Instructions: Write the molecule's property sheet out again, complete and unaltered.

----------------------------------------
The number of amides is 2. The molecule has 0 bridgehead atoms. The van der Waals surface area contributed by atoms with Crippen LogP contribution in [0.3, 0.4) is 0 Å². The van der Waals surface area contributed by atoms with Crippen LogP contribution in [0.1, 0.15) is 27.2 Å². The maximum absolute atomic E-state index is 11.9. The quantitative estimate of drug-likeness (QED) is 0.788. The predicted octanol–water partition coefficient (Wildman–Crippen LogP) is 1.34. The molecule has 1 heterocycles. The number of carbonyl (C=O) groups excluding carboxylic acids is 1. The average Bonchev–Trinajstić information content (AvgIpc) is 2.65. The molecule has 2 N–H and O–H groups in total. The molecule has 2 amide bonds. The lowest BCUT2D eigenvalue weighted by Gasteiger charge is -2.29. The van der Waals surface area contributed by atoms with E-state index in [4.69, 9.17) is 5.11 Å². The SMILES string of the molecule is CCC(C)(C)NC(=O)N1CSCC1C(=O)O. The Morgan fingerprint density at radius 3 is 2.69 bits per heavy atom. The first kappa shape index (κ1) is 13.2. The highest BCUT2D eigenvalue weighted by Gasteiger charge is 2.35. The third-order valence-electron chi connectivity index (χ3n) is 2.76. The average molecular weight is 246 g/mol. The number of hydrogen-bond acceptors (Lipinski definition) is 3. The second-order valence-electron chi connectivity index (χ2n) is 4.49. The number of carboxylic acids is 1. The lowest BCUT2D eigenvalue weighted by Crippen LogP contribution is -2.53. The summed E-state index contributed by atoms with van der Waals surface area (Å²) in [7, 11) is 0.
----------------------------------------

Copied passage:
The number of amides is 2. The molecule has 0 bridgehead atoms. The van der Waals surface area contributed by atoms with Crippen LogP contribution in [0.3, 0.4) is 0 Å². The van der Waals surface area contributed by atoms with Crippen LogP contribution in [0.1, 0.15) is 27.2 Å². The maximum absolute atomic E-state index is 11.9. The quantitative estimate of drug-likeness (QED) is 0.788. The predicted octanol–water partition coefficient (Wildman–Crippen LogP) is 1.34. The molecule has 1 heterocycles. The number of carbonyl (C=O) groups excluding carboxylic acids is 1. The average Bonchev–Trinajstić information content (AvgIpc) is 2.65. The molecule has 2 N–H and O–H groups in total. The molecule has 2 amide bonds. The lowest BCUT2D eigenvalue weighted by Gasteiger charge is -2.29. The van der Waals surface area contributed by atoms with E-state index in [4.69, 9.17) is 5.11 Å². The SMILES string of the molecule is CCC(C)(C)NC(=O)N1CSCC1C(=O)O. The Morgan fingerprint density at radius 3 is 2.69 bits per heavy atom. The first kappa shape index (κ1) is 13.2. The highest BCUT2D eigenvalue weighted by Gasteiger charge is 2.35. The third-order valence-electron chi connectivity index (χ3n) is 2.76. The average molecular weight is 246 g/mol. The number of hydrogen-bond acceptors (Lipinski definition) is 3. The second-order valence-electron chi connectivity index (χ2n) is 4.49. The number of carboxylic acids is 1. The lowest BCUT2D eigenvalue weighted by Crippen LogP contribution is -2.53. The summed E-state index contributed by atoms with van der Waals surface area (Å²) in [7, 11) is 0.